Jacobus de Voragine (1228-1298); Verfasser: Legenda sanctorum aurea, verdeutscht in elsässischer Mundart [u.a.] - BSB Cgm 6 About the Object
  • https://bavarikon.de/object/bav:BSB-HSS-00000BSB00043859
  • Legenda sanctorum aurea, verdeutscht in elsässischer Mundart [u.a.] - BSB Cgm 6
  • Enhanced description
    • Jacobus de Voragine (1228-1298); Verfasser
    • [S.l.] Elsaß
  • 1362
  • 251 Bl. : Ill., 37,6 x 26,6 cm / Material: Pergament
    • German, Middle
    • Elsässisch
    • Übersetzung
    • Quelle
    • Jacobus de Voragine (1228-1298): Legenda aurea
    • Deutschsprachige Handschriften der Bayerischen Staatsbibliothek - Cgm
    • Aszetische Werke aus dem Bestand der Bayerischen Staatsbibliothek
  • Bayerische Staatsbibliothek
  • Bayerische Staatsbibliothek
    • Bavarian State Library - Call number: Cgm 6
    • Uniform Resource Name - Identifier: urn:nbn:de:bvb:12-bsb00043859-9
    • B3Kat Identifier - Identifier: BV035833366
  • http://mdz-nbn-resolving.de/urn:nbn:de:bvb:12-bsb00043859-9
  • Licence of the Metadata: CC0
  • Hernad: KatillHssBSB V,2 - Datierte Handschrift
  • 2019-07-08

Legenda sanctorum aurea, verdeutscht in elsässischer Mundart [u.a.] - BSB Cgm 6

1362
  • Jacobus de Voragine (1228-1298); Verfasser
  • [S.l.] Elsaß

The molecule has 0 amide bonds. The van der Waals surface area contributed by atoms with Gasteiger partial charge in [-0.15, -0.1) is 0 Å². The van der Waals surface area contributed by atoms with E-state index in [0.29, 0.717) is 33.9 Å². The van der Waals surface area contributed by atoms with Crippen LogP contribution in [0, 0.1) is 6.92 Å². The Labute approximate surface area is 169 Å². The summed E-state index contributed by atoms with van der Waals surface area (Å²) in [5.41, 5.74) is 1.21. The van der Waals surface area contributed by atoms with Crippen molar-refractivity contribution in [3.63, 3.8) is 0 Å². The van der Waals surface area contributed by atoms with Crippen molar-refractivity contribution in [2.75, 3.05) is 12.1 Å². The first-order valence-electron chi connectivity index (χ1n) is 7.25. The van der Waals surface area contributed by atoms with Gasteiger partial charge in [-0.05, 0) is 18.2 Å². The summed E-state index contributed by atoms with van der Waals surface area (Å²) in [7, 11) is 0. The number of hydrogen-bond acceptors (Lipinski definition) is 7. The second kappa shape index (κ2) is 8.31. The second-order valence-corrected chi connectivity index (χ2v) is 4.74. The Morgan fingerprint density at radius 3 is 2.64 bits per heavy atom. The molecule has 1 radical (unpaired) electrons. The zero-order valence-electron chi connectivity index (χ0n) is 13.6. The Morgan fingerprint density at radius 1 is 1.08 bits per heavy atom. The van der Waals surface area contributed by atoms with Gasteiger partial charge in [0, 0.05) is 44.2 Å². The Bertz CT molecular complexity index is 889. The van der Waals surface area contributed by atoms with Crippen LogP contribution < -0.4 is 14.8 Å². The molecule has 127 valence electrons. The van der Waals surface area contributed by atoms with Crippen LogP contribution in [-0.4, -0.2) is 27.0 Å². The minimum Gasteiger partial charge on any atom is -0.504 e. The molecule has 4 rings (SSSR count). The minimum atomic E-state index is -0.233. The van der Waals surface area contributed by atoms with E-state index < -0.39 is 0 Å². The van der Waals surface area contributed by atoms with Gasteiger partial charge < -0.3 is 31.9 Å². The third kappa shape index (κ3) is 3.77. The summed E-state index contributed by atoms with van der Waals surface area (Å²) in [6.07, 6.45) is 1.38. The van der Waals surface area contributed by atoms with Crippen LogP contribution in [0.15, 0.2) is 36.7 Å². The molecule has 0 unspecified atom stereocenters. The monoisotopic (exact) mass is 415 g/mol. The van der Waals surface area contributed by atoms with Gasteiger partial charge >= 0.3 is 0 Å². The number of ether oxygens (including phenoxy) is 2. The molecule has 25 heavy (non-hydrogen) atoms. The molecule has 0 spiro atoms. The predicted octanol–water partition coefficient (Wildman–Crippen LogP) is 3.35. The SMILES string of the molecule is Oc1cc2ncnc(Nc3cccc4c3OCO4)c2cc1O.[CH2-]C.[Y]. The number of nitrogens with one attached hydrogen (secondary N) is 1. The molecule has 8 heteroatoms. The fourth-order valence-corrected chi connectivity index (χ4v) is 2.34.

Description

The so-called 'Legenda aurea' (Golden Legend) is an extraordinarily popular collection of festival descriptions, life stories and legends of saints, written in Latin by the Dominican monk Jacob of Voragine before 1267. The more than 180 texts are arranged according to the church year, starting with Advent. More than a thousand preserved copies of the Latin version and 97 printed editions up to the year 1500 alone prove that the Legenda aurea was probably the most successful folk book of the Middle Ages. The text was translated into French around 1335 and shortly afterwards, in the first half of the 14th century, the Alsatian Legenda aurea was the first translation into a German dialect. This parchment manuscript is dated at the end (sheet 210 verso) by the scribe on February 23, 1362; it is thus the oldest known copy of the translation and its most important text evidence; as a leading manuscript it was the basis for the modern edition. The language and occasionally also the details in the miniatures suggest that the copy was completed in Strasbourg. The rich illustration with 178 miniatures, which also do not shirk from depicting violence, show that such books not only served as pious edification but also literary entertainment.

Bavarian State Library, Department of Manuscripts and Rare Books, Datum: 2019

CC0